A charge of driving under the influence in Illinois has serious consequences. Most DUI offenders are charged with a Class A misdemeanor offense of DUI. A Class A misdemeanor is punishable by up to one year in jail and a fine of $2,500.
If the defendant is found guilty of a crime, then he is subject to sentencing before the court. While the law allows the judge to impose a sentence of up to one year in jail for a misdemeanor, very few first-time DUI offenders are sentenced to jail.
Rather, the most frequent outcome of a first DUI offense is a probationary sentence in which the defendant avoids jail time.
The term of probation can be up to two years. Any sentence longer than this is void. During this time, if the defendant pays a fine, court costs, completes treatment, attends a Victim Impact Panel, and does not violate the law, the sentence will be terminated without jail. But if the defendant is accused of violating the law, or violating some other condition of the sentence, then the court will re-sentence the defendant, and the sentence can be anything, including up to one year in jail.
The process of re-sentencing is called various things depending on where it takes place. In Cook County, the re-sentencing process is called a violation of probation (VOP), while other counties, Lake, Kane, DuPage, and Will, call it a petition to revoke. In a petition to revoke (PTR), the State’s Attorney has filed a motion asking the court for re-sentencing.
Every county handles the re-sentencing in its own way. In Cook County, almost all violations require the defendant to post bond. They are treated like a new criminal case in which the defendant would be subject to bond.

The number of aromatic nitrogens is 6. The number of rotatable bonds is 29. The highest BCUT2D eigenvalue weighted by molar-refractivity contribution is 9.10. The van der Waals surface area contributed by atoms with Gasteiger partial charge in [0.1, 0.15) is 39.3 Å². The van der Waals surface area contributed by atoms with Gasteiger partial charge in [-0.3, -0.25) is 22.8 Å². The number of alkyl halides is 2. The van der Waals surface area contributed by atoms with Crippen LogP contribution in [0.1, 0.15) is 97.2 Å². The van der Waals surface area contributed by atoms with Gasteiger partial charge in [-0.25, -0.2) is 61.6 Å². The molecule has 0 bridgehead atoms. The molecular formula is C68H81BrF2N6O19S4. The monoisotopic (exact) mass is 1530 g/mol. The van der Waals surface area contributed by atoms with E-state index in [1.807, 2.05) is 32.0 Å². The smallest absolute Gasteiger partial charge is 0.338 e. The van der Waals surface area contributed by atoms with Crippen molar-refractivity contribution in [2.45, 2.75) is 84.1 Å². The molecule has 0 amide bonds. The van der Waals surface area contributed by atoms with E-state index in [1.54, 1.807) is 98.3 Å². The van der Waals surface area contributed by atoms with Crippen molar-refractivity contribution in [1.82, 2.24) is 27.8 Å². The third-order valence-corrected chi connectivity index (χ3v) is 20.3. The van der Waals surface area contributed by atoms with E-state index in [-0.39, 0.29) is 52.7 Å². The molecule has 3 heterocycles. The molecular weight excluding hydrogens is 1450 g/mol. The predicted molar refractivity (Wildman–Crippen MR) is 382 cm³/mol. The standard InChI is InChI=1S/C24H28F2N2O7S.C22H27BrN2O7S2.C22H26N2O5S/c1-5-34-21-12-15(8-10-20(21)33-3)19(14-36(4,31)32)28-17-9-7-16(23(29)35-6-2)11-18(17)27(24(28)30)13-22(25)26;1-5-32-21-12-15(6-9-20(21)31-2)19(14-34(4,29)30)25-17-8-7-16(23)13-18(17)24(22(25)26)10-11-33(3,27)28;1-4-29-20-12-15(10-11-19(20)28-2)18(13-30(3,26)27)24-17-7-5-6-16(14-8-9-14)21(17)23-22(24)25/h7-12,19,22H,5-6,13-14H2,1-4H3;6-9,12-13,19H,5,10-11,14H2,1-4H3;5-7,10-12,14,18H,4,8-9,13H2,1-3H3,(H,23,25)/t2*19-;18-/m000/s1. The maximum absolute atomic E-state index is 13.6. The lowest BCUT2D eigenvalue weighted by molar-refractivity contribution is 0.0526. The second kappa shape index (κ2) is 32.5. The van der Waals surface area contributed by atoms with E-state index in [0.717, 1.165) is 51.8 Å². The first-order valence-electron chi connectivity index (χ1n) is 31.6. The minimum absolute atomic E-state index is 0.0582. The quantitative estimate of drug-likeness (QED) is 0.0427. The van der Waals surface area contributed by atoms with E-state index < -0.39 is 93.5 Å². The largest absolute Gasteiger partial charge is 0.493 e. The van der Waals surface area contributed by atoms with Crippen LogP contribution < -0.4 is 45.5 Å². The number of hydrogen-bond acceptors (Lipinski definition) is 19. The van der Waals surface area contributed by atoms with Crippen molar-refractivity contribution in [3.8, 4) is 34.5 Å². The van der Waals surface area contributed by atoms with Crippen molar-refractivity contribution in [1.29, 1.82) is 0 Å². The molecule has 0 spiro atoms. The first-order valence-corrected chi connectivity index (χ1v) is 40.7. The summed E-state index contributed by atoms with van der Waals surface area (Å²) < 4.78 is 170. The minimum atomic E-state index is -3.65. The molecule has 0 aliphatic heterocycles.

In other counties, the defendant rarely posts bond. Rather, he receives a summons in the mail for a court date and is required to appear. The summons usually comes with a warning that a failure to appear will result in an arrest warrant.
Too many people believe that it is easy to plead guilty to DUI and avoid jail on the first offense. This is mistaken.
While almost every defendant leaves the courtroom after sentencing without jail, the problem is, violations occur all the time. Under the terms and conditions of most probationary sentences, random drug and alcohol testing is required, and one positive test is a violation.
Just one violation leads to re-sentencing.
Traffic tickets can constitute violations of a DUI sentence as well. Even though tickets are not criminal in nature (penalty of fine only), most sentencing orders dictate that even traffic tickets are violations.
So when a person embarks on a one or two-year sentence for DUI, promising his or her self that it will never happen again, there is always a risk of something going wrong. Accidents happen, and no one can predict the future.
That is why it is advisable to try to beat the case from the beginning.